When Miller Lite was introduced in the early 1970s, along with AB, Coors, Schlitz, and other light beers, it took the industry ten years to realized that the light segment was not only here to stay, but could make a major impact on industry sales.
When Corona changed from their stubby brown bottle to the longneck clear bottle, sales for the beer skyrocketed. Corona, however, unlike many other light beers, was not taken seriously until the early 1990s, a full ten years after the bottle change.
It can be said that the craft beer segment took about 10 years to develop. Boston Beer, Anchor, Sierra Nevada, and other breweries were established long before the mid-2000s, but it was not until AB was purchased by InBev that the crafts actually began to soar. Now, more than 10 years later, crafts are part of the industry fabric even though their overall sales have begun to slow.
In the September 4th issue of Beer Business Daily, Harry highlighted several of the beer brands that realized successful sales over the Labor Day weekend. Michelob Ultra remains the engine driver for AB, but Bud Light Orange seems to have grown legs. Natty Daddy and Ultra-Pure Gold maintain their growth, thereby further adding to AB’s successes. Corona Premier and Corona Familiar continue to look like winners, and with Modelo and other Constellation brands, life is good! MC’s Keystone Light and Keystone Ice sales are rising, and add Hamm’s and Steele Reserve to the mix and one sees the number increasing. As BBD illustrates, MC does not have a premium growth share until you look at Sol. Coors Banquet, however, continues to chug along. Most of these beers are light lagers that are increasing in volume and share. Once again, the light segment remains alive despite the struggle that Bud Light, Miller Lite, and Coors Light are experiencing.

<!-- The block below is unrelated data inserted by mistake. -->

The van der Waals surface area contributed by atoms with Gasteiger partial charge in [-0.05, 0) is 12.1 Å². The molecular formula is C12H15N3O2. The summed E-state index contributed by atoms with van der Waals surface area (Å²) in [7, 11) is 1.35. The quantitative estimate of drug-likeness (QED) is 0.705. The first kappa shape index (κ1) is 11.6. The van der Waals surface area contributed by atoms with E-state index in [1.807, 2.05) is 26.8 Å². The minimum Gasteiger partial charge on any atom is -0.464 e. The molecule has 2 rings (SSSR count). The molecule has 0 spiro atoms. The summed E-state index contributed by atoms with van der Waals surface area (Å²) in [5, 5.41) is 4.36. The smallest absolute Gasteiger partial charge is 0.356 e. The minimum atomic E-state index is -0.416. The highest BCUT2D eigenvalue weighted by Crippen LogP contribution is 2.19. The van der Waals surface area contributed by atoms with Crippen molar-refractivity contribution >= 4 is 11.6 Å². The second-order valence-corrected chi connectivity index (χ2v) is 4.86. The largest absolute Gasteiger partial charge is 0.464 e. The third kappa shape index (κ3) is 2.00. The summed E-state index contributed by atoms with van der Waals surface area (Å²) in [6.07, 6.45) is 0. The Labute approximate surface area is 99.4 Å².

A recent visit to the local Total Wine store before the Labor Day weekend revealed what might be the beginning of another ten-year change. While walking into the retail store, looking for the holiday weekend’s beer specials, the end-caps revealed a true surprise. There was not a single end-cap that highlighted either a light lager or a beer. Every end-cap featured a seltzer! White Claw, Truly, Seagrams and others were with special PTCs. Prices on the light lagers and imports were not special PTCs! I cannot recall a major summer holiday that did not have any lager beers displayed or featured on the floor! Perhaps this was an enigma, but the fact remains not a single light lager or a beer was starred at this particular retail establishment.
Scan and syndicated data show these seltzer products are on fire this summer. So the question is: are these products just a summer seasonal or are they here to stay? As with light lagers, Corona, and crafts, the industry could be on another ten-year growth of a new category. This time it appears the industry is taking these products seriously.
Whatever happened to “Light Lagers!”